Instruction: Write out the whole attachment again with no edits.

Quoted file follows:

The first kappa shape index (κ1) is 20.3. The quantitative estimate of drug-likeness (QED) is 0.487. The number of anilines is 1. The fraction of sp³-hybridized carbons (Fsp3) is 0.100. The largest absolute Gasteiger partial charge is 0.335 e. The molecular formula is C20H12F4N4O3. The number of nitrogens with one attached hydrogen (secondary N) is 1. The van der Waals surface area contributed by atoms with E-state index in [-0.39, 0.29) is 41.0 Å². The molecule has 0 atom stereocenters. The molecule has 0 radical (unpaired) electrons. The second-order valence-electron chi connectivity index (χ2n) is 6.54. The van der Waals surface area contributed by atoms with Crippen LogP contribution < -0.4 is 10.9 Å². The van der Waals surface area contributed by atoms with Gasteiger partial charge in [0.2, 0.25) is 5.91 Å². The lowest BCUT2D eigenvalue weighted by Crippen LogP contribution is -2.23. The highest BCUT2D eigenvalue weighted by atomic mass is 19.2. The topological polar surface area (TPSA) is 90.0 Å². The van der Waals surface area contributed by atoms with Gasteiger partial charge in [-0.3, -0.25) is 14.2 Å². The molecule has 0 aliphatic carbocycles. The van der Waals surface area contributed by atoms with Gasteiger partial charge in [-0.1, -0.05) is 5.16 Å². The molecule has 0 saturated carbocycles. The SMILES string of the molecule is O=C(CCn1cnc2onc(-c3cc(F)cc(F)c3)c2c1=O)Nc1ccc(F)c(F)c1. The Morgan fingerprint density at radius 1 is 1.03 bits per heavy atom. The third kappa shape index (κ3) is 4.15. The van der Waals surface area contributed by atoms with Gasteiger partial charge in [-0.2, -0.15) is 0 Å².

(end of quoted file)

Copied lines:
The first kappa shape index (κ1) is 20.3. The quantitative estimate of drug-likeness (QED) is 0.487. The number of anilines is 1. The fraction of sp³-hybridized carbons (Fsp3) is 0.100. The largest absolute Gasteiger partial charge is 0.335 e. The molecular formula is C20H12F4N4O3. The number of nitrogens with one attached hydrogen (secondary N) is 1. The van der Waals surface area contributed by atoms with E-state index in [-0.39, 0.29) is 41.0 Å². The molecule has 0 atom stereocenters. The molecule has 0 radical (unpaired) electrons. The second-order valence-electron chi connectivity index (χ2n) is 6.54. The van der Waals surface area contributed by atoms with Crippen LogP contribution < -0.4 is 10.9 Å². The van der Waals surface area contributed by atoms with Gasteiger partial charge in [0.2, 0.25) is 5.91 Å². The lowest BCUT2D eigenvalue weighted by Crippen LogP contribution is -2.23. The highest BCUT2D eigenvalue weighted by atomic mass is 19.2. The topological polar surface area (TPSA) is 90.0 Å². The van der Waals surface area contributed by atoms with Gasteiger partial charge in [-0.3, -0.25) is 14.2 Å². The molecule has 0 aliphatic carbocycles. The van der Waals surface area contributed by atoms with Gasteiger partial charge in [-0.1, -0.05) is 5.16 Å². The molecule has 0 saturated carbocycles. The SMILES string of the molecule is O=C(CCn1cnc2onc(-c3cc(F)cc(F)c3)c2c1=O)Nc1ccc(F)c(F)c1. The Morgan fingerprint density at radius 1 is 1.03 bits per heavy atom. The third kappa shape index (κ3) is 4.15. The van der Waals surface area contributed by atoms with Gasteiger partial charge in [-0.2, -0.15) is 0 Å².